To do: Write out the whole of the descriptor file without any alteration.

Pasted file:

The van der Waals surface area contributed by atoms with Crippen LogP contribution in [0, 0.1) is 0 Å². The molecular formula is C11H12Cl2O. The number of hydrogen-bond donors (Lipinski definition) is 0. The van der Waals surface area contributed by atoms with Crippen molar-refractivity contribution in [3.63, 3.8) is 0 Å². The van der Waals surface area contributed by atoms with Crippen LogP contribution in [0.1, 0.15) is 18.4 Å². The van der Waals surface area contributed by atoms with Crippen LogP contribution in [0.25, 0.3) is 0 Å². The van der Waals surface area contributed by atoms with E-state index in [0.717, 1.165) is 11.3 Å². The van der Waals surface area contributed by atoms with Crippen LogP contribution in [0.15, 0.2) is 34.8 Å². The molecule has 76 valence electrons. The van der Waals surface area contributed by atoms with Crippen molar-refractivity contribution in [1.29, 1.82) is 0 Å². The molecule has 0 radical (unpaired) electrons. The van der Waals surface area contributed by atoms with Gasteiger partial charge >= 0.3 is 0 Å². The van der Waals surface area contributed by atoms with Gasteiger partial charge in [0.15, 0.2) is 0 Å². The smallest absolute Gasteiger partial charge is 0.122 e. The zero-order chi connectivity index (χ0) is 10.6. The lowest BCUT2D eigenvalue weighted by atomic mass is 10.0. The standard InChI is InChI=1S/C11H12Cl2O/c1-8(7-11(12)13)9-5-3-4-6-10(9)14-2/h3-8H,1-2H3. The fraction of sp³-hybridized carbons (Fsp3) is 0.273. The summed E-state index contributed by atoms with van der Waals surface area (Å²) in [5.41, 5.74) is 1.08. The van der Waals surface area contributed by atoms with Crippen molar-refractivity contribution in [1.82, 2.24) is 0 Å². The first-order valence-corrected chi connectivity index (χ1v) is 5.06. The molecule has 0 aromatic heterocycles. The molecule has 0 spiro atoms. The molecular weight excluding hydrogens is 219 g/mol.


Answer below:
The van der Waals surface area contributed by atoms with Crippen LogP contribution in [0, 0.1) is 0 Å². The molecular formula is C11H12Cl2O. The number of hydrogen-bond donors (Lipinski definition) is 0. The van der Waals surface area contributed by atoms with Crippen molar-refractivity contribution in [3.63, 3.8) is 0 Å². The van der Waals surface area contributed by atoms with Crippen LogP contribution in [0.1, 0.15) is 18.4 Å². The van der Waals surface area contributed by atoms with Crippen LogP contribution in [0.25, 0.3) is 0 Å². The van der Waals surface area contributed by atoms with E-state index in [0.717, 1.165) is 11.3 Å². The van der Waals surface area contributed by atoms with Crippen LogP contribution in [0.15, 0.2) is 34.8 Å². The molecule has 76 valence electrons. The van der Waals surface area contributed by atoms with Crippen molar-refractivity contribution in [1.29, 1.82) is 0 Å². The molecule has 0 radical (unpaired) electrons. The van der Waals surface area contributed by atoms with Gasteiger partial charge >= 0.3 is 0 Å². The van der Waals surface area contributed by atoms with Gasteiger partial charge in [0.15, 0.2) is 0 Å². The smallest absolute Gasteiger partial charge is 0.122 e. The zero-order chi connectivity index (χ0) is 10.6. The lowest BCUT2D eigenvalue weighted by atomic mass is 10.0. The standard InChI is InChI=1S/C11H12Cl2O/c1-8(7-11(12)13)9-5-3-4-6-10(9)14-2/h3-8H,1-2H3. The fraction of sp³-hybridized carbons (Fsp3) is 0.273. The summed E-state index contributed by atoms with van der Waals surface area (Å²) in [5.41, 5.74) is 1.08. The van der Waals surface area contributed by atoms with Crippen molar-refractivity contribution in [1.82, 2.24) is 0 Å². The first-order valence-corrected chi connectivity index (χ1v) is 5.06. The molecule has 0 aromatic heterocycles. The molecule has 0 spiro atoms. The molecular weight excluding hydrogens is 219 g/mol.